CrimProf Blog

Editor: Kevin Cole
Univ. of San Diego School of Law

Monday, March 23, 2020

Boerman & Golob on A Non-Traditional Model of Human Trafficking

Thomas Boerman and Adam Golob (Independent and University of South Florida) have posted Gangs and Modern-Day Slavery in El Salvador, Honduras and Guatemala: A Non-Traditional Model of Human Trafficking (Journal of Human Trafficking, 2020) on SSRN. Here is the abstract:
Trafficking in persons, also known as human trafficking or modern-day slavery, is a criminal enterprise that affects virtually every country in the world. Although coercion and force are often employed, the traditional model of human trafficking commonly involves victims being duped with fraudulent offers of travel, study, and employment and moved across international borders to supply international market demands for sex, forced marriage, labor, domestic servitude, illegal adoptions, and human organs. In contrast, as opposed to using fraud to entice victims, gangs in El Salvador, Honduras, and Guatemala rely primarily on coercion and force to establish and maintain control over them and are far more likely to exploit them within the gang’s immediate area of control in ways that reflect the desires and needs of the gang rather than transporting them across borders in response to international market demands.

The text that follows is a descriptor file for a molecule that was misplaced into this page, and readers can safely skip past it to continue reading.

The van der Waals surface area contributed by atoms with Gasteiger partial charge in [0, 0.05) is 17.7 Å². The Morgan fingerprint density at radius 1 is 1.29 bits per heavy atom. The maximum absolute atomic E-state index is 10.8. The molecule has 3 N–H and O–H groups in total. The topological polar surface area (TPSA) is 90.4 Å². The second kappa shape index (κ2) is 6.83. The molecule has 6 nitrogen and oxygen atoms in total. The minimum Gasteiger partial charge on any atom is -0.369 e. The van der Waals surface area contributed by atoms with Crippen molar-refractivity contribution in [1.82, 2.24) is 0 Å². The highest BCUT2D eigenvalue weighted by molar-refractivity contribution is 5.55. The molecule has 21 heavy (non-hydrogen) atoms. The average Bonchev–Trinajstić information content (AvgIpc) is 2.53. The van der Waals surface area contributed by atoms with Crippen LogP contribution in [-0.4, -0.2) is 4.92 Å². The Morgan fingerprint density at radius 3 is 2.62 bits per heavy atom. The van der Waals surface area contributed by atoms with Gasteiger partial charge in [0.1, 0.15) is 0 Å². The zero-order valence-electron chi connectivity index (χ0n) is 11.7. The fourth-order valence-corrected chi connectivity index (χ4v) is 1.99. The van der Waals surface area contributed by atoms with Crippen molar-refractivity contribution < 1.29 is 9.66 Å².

In this paper, we provide an overview of gangs’ practices of coercing young males into criminal servitude and young females into ultra-violent, exploitative relationships and argue that such practices constitute a non-traditional model of human trafficking and modern-day slavery. We also argue that these practices demand a fundamental shift on the part of the governments of El Salvador, Honduras, Guatemala and international partners to investigate and prosecute gang related cases of human trafficking and to protect victims.

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